Peter Ueberroth, the baseball commissioner, has stipulated the conditions under which he would encourage an expansion franchise for Washington and other cities. And under the stated terms of his friendship to the cause, the sport needs no enemies.

The new commissioner's hard-line demands before a city, he says, can merit consideration:

1) Visible support is necessary (such as selling 20,000 season tickets a year for five years).

2) Political support in the community (such as a favorable stadium lease).

3) Strong "multiple" roots-oriented ownership . . . "so if one guy gets a divorce, or wants to sell . . . it doesn't disrupt the whole town."

Luckily for fans in Washington and other applicant cities, Ueberroth is only the commissioner. Doubly lucky is that he doesn't own a vote, can't tell the club owners where to expand and isn't even allowed in the council rooms when the owners decide on such grave matters as franchise awards.

In such details, the owners are very jealous of their authority. Expansion affairs and other areas that directly affect their pocketbooks are considered too sacred to be entrusted to a mere commissioner. He does have a blank check to decide at which hour the World Series will start.

The guidelines that Ueberroth has laid down for an expansion franchise are presumptuous, or arrogant, or both, and denote a yet-to-be-lost innocence in his first months on the job.

In only one point do Ueberroth's guidelines make tolerable sense -- his demand for a favorable stadium lease. And in Washington's case, that already is a given, with the whole city in a baseball passion and Mayor Marion Barry sworn to embrace with a sweetheart contract the first hero who brings baseball back.

Otherwise, Ueberroth's stipulations are fatuous and unrealistic, to wit: he wants a hard commitment by an as-yet-nonexistent franchise for the sale of 20,000 season tickets or roughly 1,600,000 attendance each year for five years. This, in the mere speculation that there may be a team in Washington. What tripe. There is evidence the Yankees didn't sell 20,000 season tickets last year in great big New York. They aren't saying how many, but their attendance was only a couple of hundred thousand beyond what 20,000 season tickets would account for.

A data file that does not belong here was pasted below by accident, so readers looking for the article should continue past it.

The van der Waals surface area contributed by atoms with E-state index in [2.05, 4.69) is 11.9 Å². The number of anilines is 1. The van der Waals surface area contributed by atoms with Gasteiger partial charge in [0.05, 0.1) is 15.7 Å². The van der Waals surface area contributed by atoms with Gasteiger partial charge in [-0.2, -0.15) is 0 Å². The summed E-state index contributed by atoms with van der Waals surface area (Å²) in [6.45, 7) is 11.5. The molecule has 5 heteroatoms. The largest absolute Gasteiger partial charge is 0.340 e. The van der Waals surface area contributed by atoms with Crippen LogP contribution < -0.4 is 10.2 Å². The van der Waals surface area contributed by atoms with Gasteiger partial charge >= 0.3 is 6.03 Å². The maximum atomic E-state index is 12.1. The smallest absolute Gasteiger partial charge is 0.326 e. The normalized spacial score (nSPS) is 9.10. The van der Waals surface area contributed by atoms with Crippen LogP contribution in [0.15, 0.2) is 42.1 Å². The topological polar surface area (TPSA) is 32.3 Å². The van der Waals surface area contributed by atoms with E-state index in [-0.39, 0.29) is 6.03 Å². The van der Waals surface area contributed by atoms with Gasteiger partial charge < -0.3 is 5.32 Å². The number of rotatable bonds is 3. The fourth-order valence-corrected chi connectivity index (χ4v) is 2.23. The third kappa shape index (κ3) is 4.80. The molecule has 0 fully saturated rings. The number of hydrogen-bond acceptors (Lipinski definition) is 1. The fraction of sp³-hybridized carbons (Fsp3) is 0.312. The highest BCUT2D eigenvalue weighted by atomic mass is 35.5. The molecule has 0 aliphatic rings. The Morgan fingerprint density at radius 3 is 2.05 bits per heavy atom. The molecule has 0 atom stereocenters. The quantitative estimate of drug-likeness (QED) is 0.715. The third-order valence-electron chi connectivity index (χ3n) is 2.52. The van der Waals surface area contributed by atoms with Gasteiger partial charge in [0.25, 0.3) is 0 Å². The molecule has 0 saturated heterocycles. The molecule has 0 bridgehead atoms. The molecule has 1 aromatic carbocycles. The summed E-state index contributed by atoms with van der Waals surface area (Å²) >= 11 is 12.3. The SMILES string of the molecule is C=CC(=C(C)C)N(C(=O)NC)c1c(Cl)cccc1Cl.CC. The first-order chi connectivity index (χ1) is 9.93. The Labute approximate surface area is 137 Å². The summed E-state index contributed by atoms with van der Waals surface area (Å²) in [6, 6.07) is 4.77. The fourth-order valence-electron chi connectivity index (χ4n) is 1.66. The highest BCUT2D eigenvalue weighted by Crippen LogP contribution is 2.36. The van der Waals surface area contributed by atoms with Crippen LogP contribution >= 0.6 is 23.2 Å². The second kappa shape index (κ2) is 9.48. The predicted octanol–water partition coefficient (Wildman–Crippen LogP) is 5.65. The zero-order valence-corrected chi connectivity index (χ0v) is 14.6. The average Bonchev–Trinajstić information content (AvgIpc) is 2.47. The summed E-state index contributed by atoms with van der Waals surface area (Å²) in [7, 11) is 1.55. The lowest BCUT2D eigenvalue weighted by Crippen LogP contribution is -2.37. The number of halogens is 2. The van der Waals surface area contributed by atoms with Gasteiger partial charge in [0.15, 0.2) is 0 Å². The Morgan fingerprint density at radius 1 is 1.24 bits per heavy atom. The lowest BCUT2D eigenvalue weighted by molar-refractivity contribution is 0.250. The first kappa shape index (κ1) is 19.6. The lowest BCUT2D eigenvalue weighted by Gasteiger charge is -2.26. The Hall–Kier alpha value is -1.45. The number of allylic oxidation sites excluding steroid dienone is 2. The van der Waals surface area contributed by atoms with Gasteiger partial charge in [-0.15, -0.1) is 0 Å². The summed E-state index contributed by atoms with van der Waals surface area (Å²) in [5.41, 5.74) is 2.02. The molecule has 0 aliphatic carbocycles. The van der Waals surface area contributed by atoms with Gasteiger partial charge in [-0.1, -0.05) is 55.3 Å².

If such a demand is a sample of the logic brought to his new job by Ueberroth, the former Olympics superboss, then the miracle of the 1984 Games was their success under the aegis of this man.

Similarly, his suggestion for "multiple" ownership of a franchise makes no sense. Nor does his warning about the move-potential of a greedy or marital-plagued club owner. It can be presumed that in the 85-year history of the major leagues, there have been owners who undoubtedly were unhappy at home, and had at least some elements of greed. But let us go to the books.

In the last 85 years, baseball owners have operated collectively for 1,532 seasons. In that period, there have been exactly 12 franchise moves, or one every 129 years. There is a hint there for Ueberroth to come off it.

Rather than imposing hick town standards on a city like Washington, Ueberroth should be striving mightily to get Washington into the major leagues. It is the biggest city, by far, of any of the applicants for franchises. Its television market dwarfs that of 17 cities already in the majors. Its subway offers the best access to a stadium. And its 54,000-seat stadium was built for baseball.

Washington's extra plus, and an important one, is named Jack Kent Cooke. He has all the essentials, a passion for baseball and experience in the game. With his great gobs of money, he wants or needs no partners. Ueberroth could be reminded that, with partners, sometimes you'll get a George Steinbrenner, who is one of the "multiple" owners of the Yankees.

It has been said that Cooke may not be popular with certain club owners who have the vote. But if a popularity contest were held, fans in a dozen major league cities would vote their owners out. Cooke has been an exemplary chap as owner of the Redskins. If somewhat expansive when the Redskins did win a Super Bowl, he was gracious when they didn't.

Cooke isn't particular how he gets a team for Washington -- by the expansion route or by his bid to buy the money-losing San Francisco Giants, who are not guaranteed to stay there beyond 1985. Owner Bob Lurie is eager to sell.

Would Cooke gain the approval of NL club owners if he sought to move the Giants to Washington? Harken to the story of the late Lou Perini who, in 1953, successfully defied National League club owners who denied him permission to move his Boston Braves to Milwaukee. Perini advised them, "It's my team, and I'm moving it to Milwaukee, and you fellows are going there to play us, or else." They backed down.

Perini's "or else" was his threat of a suit, of the kind that netted Al Davis $50 million in antitrust damages from a now very sad and very unhappy National Football League. Among other things, Mr. Cooke is aware of all his rights, and his money can be such an obedient servant.